A Grief Observed

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A Grief Observed comprises the reflections of the great scholar and Christian on the death of his wife after only a few short years of marriage. Painfully honest in its dissection of his thoughts and feelings, this is a book that details his paralysing grief, bewilderment and sense of loss in simple and moving prose. Invaluable as an insight into the grieving process just as much as it is as an exploration of religious doubt, A Grief Observed will continue to offer its consoling insights to a huge range of readers, as it ...

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maclinrick

Nov 1, 2008

I scanned the book and gave it to a friend who had just lost her husband in a tragic accident. She said she liked C.S. Lewis, and found the book very helpful.

piafinn

May 27, 2008

Insightful

C.S. Lewis married late in life, to a divorcee named Joy, who had bone cancer. He wrote a book about their relationship in a book called, Surprised by Joy.
After Joy died, he eventually wrote about his bereavement in this book; trying to understand grief itself, as well as his own. It was therapeutic for him to write it, and it is insightful to anyone who works around death and dying, as I do, or who is interested in palliative care.
Lewis allows himself to be vulnerable. He is a vastly capable communicator and a genuine human being who has experienced intense sorrow.

ghmus7

Jan 2, 2008

Revealing, challenging and Comforting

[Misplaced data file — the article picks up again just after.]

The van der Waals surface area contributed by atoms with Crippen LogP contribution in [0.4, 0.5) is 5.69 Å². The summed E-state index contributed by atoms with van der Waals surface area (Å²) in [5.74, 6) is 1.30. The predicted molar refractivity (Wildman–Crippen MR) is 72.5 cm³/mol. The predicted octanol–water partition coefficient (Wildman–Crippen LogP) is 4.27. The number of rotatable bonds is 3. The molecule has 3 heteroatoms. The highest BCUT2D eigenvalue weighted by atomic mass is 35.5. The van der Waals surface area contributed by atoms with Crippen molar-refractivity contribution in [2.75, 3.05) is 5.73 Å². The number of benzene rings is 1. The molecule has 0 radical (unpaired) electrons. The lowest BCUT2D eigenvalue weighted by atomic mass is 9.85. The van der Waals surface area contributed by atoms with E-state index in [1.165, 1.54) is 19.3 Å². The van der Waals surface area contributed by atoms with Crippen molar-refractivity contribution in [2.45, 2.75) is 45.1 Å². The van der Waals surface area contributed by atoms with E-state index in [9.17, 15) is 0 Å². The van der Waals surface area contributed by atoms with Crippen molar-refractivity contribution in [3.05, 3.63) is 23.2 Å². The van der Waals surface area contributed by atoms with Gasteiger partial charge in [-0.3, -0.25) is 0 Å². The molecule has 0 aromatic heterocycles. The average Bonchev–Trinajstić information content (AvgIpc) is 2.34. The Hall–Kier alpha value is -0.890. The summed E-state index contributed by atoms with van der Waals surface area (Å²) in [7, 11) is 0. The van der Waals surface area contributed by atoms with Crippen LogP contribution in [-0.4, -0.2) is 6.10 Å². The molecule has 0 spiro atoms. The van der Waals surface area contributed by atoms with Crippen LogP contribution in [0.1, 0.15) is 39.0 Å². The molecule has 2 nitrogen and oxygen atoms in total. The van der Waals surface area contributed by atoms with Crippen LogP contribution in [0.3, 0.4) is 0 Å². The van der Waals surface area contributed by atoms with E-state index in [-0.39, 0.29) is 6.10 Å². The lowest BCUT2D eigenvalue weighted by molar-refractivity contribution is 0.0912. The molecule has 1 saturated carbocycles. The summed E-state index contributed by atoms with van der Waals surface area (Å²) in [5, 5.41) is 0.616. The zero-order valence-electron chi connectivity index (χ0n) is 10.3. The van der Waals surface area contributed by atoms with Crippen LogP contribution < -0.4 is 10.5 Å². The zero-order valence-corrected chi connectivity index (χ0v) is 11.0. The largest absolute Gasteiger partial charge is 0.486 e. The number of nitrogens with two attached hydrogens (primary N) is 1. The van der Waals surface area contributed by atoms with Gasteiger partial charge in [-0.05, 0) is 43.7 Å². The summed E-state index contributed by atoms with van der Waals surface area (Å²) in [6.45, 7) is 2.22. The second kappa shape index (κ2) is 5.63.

As a late middle-aged man, C.S. Lewis was expected to be a life-long bachelor. However, he was 'Surprized by joy', when he met and married his beloved wife, Joy. The beautiful story of their union has been told in several books, and in the well-recieved film "Shadowlands".
However, Joy was to die of cancer, and this unexpected tragedy was a severe trial for Lewis. It called his faith into question, and forced him to doubt the nature and existence of God, and the meaning of love and faith.
This book was not intended to be a published work, but rather the diary of the inner struggles which he experienced during his grieving. It was originially published under a psuedenym, and later re-published under his own name.
As such, is is not a theological treatise or a logically argued thesis, (as in some of Lewis' most famous works), but rather a portrait of a soul passing through suffering and revealing in a very honest manner his doubts and questionings.
Lewis was a profound and brilliant man, but also possesed a great gift of the ability to communicate Truth to the average reader. This book is no exception, and it might be argued that it's informal nature adds to it's power.
A great work.

SheilaMarie

Apr 3, 2007

Great C.S. Lewis book

This book is for anyone-C.S. Lewis is not your average 'christian' writer-he is an author-he writes in ways that illustrate not only what he was thinking and feeling but he makes you examine you own life through his writings. Please-take a couple hours and read this book-you will look at all the bad things in life differently and appreciate the good so much more!

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